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Game over at Camden Yards

Game over at Camden Yards

Before big drops began falling on Camden’s manicured green fields, at or around the 7th inning of yesterday’s Blue Jays-Orioles game, we reveled in a hot sunny Memorial Day weekend. Random highlights of Activity:

Panting After the Dreaded Druid Hills — “at least 7 significant hills” –we collapsed gasping at the finish line by the reservoir’s Moorish Tower. Per the (late) Baltimore Examiner, the course designers turned the park’s “rolling hills… into something akin to racing up the Himalayas”. Luckily there was watermelon and water to avert dehydration in the strong morning sun.

Scratching and Sniffing At the annual Baltimore Herb Festival at Leakin’ Park we observed smelly leaves, some carnivorous plants (don’t get too close), and oodles of babies in strollers.

Reveling Not that we didn’t shake it like a Polaroid picture, but the guys at The Drinkery on Read Street had gotten a head start and were in the tank when we passed by on Saturday before noon. Metromix calls the bar “Cheers for Queers”. These early birds were cavorting and hooting and threatening to moon each other. A couple arabbers on Tyson street looked on behind bushels of watermelon. This is missing from the Urban Discoveries roundup of the macho man city tour. (just kidding — this is a helpful roundup with props to our local, Dougherty’s, which chicks dig too)

Dancing Reveling into the wee hours, Holy F*ck of Toronto played a great live electronic set at Ottobar that elicited much head banging, strangly, but not too much full-on dancing. The crowd for this keyboard-heavy act (we counted 8 on stage) was sparse but enthusiastic. Upstairs, a DJ (possibly Wednesday’s Gonzo or Emily Rabbit) played hip hop, some old school tunes that the flannel shirt and skinny jeans set went crazy for. Actually the crowd was strangly uniformed as if  styled by an MTV video wardrobe person: Boys wore skinny grey jeans and flannel shirts, girls wore hot pants, flannel shirts and knee high black Jesus sandels; alternatively other girls sported 1960s patterned shift dresses, like they had come from hanging up laundry.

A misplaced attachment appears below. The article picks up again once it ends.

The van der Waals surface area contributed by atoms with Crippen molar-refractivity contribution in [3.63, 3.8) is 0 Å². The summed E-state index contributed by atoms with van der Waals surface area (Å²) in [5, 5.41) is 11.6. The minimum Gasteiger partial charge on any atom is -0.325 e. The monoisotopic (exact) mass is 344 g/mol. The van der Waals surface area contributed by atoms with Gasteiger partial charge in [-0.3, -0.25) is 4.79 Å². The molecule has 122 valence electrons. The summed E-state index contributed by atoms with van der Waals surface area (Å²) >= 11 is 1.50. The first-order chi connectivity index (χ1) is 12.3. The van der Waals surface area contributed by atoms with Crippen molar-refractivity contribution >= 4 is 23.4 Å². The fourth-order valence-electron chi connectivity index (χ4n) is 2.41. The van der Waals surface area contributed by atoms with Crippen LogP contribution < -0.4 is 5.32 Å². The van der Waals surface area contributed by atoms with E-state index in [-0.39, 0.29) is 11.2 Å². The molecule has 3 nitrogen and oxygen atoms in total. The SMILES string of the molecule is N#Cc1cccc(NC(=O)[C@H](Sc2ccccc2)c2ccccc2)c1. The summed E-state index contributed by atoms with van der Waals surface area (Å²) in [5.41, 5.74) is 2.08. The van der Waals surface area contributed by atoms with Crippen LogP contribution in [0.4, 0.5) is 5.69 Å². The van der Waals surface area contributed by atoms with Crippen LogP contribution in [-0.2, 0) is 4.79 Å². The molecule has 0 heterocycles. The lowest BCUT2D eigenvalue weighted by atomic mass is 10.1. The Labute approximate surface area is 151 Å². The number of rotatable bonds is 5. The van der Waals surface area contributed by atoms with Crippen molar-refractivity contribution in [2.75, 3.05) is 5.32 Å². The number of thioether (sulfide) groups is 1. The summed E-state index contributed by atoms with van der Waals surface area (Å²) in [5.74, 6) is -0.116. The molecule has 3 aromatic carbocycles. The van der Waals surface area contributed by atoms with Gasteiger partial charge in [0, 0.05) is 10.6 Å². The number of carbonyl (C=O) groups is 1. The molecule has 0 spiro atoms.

Pinata bashing Also on offer at Ottobar on Sunday — We’ve been organizing nostalgia-infused birthday parties as of late (see: grilled cheese, tater tots, JELL-O Jigglers, paper birthday hats, and cupcakes) but the pinata was a nice party trick we had forgotten about. A girl in one of those shift dresses was blindfolded and swung widely but managed to smack the candy out of the striped pink and blue donkey. Then she rejoined the flannel on the dance floor.

Drugging Blind Dog Not a joy but necessity to prevent home wrecking during thunderstorms. There was a nasty one on Memorial Day.

budSpitting Lime Budweiser: Refreshing sip, nauseating drink, especially while watching rain fall from within the stadium bar after you waited on a 45 minute queue to come in.

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City Paper coverAfter much ado, Baltimore’s fat, lazy summer sun seems to have settled in. Glimmering with the new heat we hoist fat white thighs into summer shorts. Iced coffee displaces hot joe as the morning caffeine kick of choice. Foxy’s tongue lols out and her fur appears in clumps around the house. But things beyond the mercury level are looking up.